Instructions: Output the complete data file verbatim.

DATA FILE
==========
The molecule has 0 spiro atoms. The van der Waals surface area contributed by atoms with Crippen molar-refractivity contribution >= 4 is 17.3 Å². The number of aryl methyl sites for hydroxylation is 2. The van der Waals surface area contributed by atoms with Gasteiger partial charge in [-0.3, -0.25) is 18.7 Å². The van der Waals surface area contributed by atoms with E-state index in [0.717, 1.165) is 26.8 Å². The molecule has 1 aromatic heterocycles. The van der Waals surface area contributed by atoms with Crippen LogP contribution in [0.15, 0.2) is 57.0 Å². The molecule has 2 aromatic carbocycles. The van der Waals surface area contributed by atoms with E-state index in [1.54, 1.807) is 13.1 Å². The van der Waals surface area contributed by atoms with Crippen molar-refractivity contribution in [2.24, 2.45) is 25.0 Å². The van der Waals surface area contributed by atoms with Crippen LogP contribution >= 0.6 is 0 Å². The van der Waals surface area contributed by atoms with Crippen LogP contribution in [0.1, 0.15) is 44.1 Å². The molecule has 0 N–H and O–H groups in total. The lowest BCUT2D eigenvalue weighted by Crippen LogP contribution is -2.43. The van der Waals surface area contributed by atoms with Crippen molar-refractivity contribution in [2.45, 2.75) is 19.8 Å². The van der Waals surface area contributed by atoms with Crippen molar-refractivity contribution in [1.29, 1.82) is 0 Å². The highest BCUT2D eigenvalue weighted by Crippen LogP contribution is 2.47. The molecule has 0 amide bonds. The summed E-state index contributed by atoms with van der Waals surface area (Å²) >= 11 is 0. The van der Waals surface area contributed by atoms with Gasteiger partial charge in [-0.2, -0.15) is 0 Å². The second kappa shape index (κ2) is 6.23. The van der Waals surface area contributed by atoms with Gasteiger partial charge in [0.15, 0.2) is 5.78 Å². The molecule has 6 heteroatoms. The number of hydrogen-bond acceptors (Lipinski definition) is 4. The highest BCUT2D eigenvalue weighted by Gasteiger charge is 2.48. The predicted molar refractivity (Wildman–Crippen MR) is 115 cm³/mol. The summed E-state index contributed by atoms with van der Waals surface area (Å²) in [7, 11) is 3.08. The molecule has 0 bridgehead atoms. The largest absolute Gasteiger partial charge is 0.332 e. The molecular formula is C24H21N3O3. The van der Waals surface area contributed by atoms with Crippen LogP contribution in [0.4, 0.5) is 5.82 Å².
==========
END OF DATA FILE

The molecule has 0 spiro atoms. The van der Waals surface area contributed by atoms with Crippen molar-refractivity contribution >= 4 is 17.3 Å². The number of aryl methyl sites for hydroxylation is 2. The van der Waals surface area contributed by atoms with Gasteiger partial charge in [-0.3, -0.25) is 18.7 Å². The van der Waals surface area contributed by atoms with E-state index in [0.717, 1.165) is 26.8 Å². The molecule has 1 aromatic heterocycles. The van der Waals surface area contributed by atoms with Crippen LogP contribution in [0.15, 0.2) is 57.0 Å². The molecule has 2 aromatic carbocycles. The van der Waals surface area contributed by atoms with E-state index in [1.54, 1.807) is 13.1 Å². The van der Waals surface area contributed by atoms with Crippen molar-refractivity contribution in [2.24, 2.45) is 25.0 Å². The van der Waals surface area contributed by atoms with Crippen LogP contribution >= 0.6 is 0 Å². The van der Waals surface area contributed by atoms with Crippen LogP contribution in [0.1, 0.15) is 44.1 Å². The molecule has 0 N–H and O–H groups in total. The lowest BCUT2D eigenvalue weighted by Crippen LogP contribution is -2.43. The van der Waals surface area contributed by atoms with Crippen molar-refractivity contribution in [2.45, 2.75) is 19.8 Å². The van der Waals surface area contributed by atoms with Crippen molar-refractivity contribution in [1.29, 1.82) is 0 Å². The highest BCUT2D eigenvalue weighted by Crippen LogP contribution is 2.47. The molecule has 0 amide bonds. The summed E-state index contributed by atoms with van der Waals surface area (Å²) >= 11 is 0. The van der Waals surface area contributed by atoms with Gasteiger partial charge in [-0.2, -0.15) is 0 Å². The second kappa shape index (κ2) is 6.23. The van der Waals surface area contributed by atoms with Gasteiger partial charge in [0.15, 0.2) is 5.78 Å². The molecule has 6 heteroatoms. The number of hydrogen-bond acceptors (Lipinski definition) is 4. The highest BCUT2D eigenvalue weighted by Gasteiger charge is 2.48. The predicted molar refractivity (Wildman–Crippen MR) is 115 cm³/mol. The summed E-state index contributed by atoms with van der Waals surface area (Å²) in [7, 11) is 3.08. The molecule has 0 bridgehead atoms. The largest absolute Gasteiger partial charge is 0.332 e. The molecular formula is C24H21N3O3. The van der Waals surface area contributed by atoms with Crippen LogP contribution in [0.4, 0.5) is 5.82 Å².